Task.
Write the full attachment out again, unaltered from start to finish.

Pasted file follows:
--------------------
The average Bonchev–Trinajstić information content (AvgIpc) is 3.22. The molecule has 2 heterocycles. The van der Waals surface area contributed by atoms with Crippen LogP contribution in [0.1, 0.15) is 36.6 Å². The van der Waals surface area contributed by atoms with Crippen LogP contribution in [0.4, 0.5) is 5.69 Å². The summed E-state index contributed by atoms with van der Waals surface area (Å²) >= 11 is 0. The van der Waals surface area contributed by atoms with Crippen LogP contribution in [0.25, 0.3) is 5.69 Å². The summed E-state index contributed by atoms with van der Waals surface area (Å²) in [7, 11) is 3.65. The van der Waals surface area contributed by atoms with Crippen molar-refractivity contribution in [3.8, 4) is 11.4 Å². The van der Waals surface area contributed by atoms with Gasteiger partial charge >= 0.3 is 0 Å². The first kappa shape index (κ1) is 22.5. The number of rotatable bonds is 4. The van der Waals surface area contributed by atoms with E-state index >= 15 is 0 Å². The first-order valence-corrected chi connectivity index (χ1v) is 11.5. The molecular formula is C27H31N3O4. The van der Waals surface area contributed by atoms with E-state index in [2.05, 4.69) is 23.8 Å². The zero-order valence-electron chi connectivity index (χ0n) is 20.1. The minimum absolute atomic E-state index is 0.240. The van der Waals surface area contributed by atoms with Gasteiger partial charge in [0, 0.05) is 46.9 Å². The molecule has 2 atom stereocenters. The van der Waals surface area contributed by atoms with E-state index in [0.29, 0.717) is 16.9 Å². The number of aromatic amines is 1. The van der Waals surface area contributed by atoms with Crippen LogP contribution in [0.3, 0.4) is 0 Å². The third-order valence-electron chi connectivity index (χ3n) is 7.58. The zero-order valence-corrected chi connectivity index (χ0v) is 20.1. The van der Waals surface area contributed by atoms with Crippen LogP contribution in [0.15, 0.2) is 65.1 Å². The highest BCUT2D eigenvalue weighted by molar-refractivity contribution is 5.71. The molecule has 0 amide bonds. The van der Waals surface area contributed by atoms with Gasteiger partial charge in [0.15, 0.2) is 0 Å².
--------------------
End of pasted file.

The average Bonchev–Trinajstić information content (AvgIpc) is 3.22. The molecule has 2 heterocycles. The van der Waals surface area contributed by atoms with Crippen LogP contribution in [0.1, 0.15) is 36.6 Å². The van der Waals surface area contributed by atoms with Crippen LogP contribution in [0.4, 0.5) is 5.69 Å². The summed E-state index contributed by atoms with van der Waals surface area (Å²) >= 11 is 0. The van der Waals surface area contributed by atoms with Crippen LogP contribution in [0.25, 0.3) is 5.69 Å². The summed E-state index contributed by atoms with van der Waals surface area (Å²) in [7, 11) is 3.65. The van der Waals surface area contributed by atoms with Crippen molar-refractivity contribution in [3.8, 4) is 11.4 Å². The van der Waals surface area contributed by atoms with Gasteiger partial charge >= 0.3 is 0 Å². The first kappa shape index (κ1) is 22.5. The number of rotatable bonds is 4. The van der Waals surface area contributed by atoms with E-state index >= 15 is 0 Å². The first-order valence-corrected chi connectivity index (χ1v) is 11.5. The molecular formula is C27H31N3O4. The van der Waals surface area contributed by atoms with E-state index in [2.05, 4.69) is 23.8 Å². The zero-order valence-electron chi connectivity index (χ0n) is 20.1. The minimum absolute atomic E-state index is 0.240. The van der Waals surface area contributed by atoms with Gasteiger partial charge in [0, 0.05) is 46.9 Å². The molecule has 2 atom stereocenters. The van der Waals surface area contributed by atoms with E-state index in [0.29, 0.717) is 16.9 Å². The number of aromatic amines is 1. The van der Waals surface area contributed by atoms with Crippen LogP contribution in [0.3, 0.4) is 0 Å². The third-order valence-electron chi connectivity index (χ3n) is 7.58. The zero-order valence-corrected chi connectivity index (χ0v) is 20.1. The van der Waals surface area contributed by atoms with Crippen LogP contribution in [0.15, 0.2) is 65.1 Å². The highest BCUT2D eigenvalue weighted by molar-refractivity contribution is 5.71. The molecule has 0 amide bonds. The van der Waals surface area contributed by atoms with Gasteiger partial charge in [0.15, 0.2) is 0 Å².